What influences shape young Pip's character in 'Great Expectations

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James Sismey-Durrant


What influences shape young Pip’s character in ‘Great Expectations?

‘Great Expectations’ tells the story of a young boy named Pip. It shows us how his life is drastically turned around at the early age of seven, following the accidental meeting of the convict Magwich.  There are many different events ranging from his meeting the convict, and Miss Havisham, his falling in love with Estella and his fortunate gaining of an unknown benefactor, which enables Pip to achieve more promising things in life. These events all play a huge part in how Pip is to turn out. And this cocktail of events greatly influences moulds and shapes the person he is and is to become. There are also some much less obvious ways that help shape him, such as his upbringing and the way he is treated by adults around him. And the quality of his education. The story shows how Pip gradually learns more about the world and society he lives in and how he desperately wants to change, and the way he is shaped and nurtured into the extraordinary character he is. These are just a few of the things that influence Pip into changing and becoming and gentleman.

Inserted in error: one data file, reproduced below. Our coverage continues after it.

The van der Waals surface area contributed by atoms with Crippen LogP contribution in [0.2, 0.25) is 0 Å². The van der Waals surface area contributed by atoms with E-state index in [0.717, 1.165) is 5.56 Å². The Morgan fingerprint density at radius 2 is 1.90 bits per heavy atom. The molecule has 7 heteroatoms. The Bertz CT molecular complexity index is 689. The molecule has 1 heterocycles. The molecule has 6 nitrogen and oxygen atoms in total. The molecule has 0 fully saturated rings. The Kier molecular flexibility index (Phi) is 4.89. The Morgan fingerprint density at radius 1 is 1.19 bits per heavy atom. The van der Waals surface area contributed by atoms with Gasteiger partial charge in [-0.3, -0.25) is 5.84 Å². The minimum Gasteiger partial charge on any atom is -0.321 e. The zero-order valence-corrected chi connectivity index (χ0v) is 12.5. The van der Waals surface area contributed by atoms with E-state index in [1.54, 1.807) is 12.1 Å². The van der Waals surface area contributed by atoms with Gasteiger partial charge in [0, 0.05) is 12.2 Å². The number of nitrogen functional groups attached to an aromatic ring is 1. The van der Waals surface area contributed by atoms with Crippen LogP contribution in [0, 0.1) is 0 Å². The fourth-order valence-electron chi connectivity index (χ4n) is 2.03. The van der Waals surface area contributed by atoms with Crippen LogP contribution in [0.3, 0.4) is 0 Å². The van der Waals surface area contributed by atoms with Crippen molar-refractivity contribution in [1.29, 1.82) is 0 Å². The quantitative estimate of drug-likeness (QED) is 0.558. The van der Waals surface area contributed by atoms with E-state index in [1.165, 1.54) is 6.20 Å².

Pips character is greatly influenced by the way he is brought up and the way he is treated by adults. Adults tended often look down on Pip, as it was the norm in those days and he was taught to except it. It tells us how he was used to being miss treated by adults. He is often told he should not speak unless spoken to, “Drat that boy… what a questioner he is. Ask no questions and ill tell you no lies.” The idea of children should only speak when spoken to, or children should be seen and not heard, can be seen clearly here and it means that pip tends to be quite reserved and afraid to speak. It also makes him more inquisitive as he is often eager to know more but is not allowed to ask. Mrs Joe is often scaring Pip in saying that, “People are put in the hulks because the murder, and because they rob and forge, and do all sorts of bad; and they always start by asking questions” it means that Pip when he does speak is often very weary of the reaction, and the consequences of it. It also leads him to pose his questions more politely and carefully, “Mrs Joe…I should like to know- if you wouldn’t much mind- where the firing comes from?” it shows how scared he is of how people, Mrs Joe in particular, are going to react.

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In addition, children are constantly being tested and watched by adults to see if they slip up any way. This leads Pip to be very careful of his actions and very self-conscious of himself. For example, when he stole from the pantry for the convict he is always worried and conscience of what he has done, “I got up and went down stairs; every board along the way, and every crack in every board, calling after me, Stop thief! And get up Mrs Joe!”  He is also often present when adults made rude remarks about children and how horrible ...

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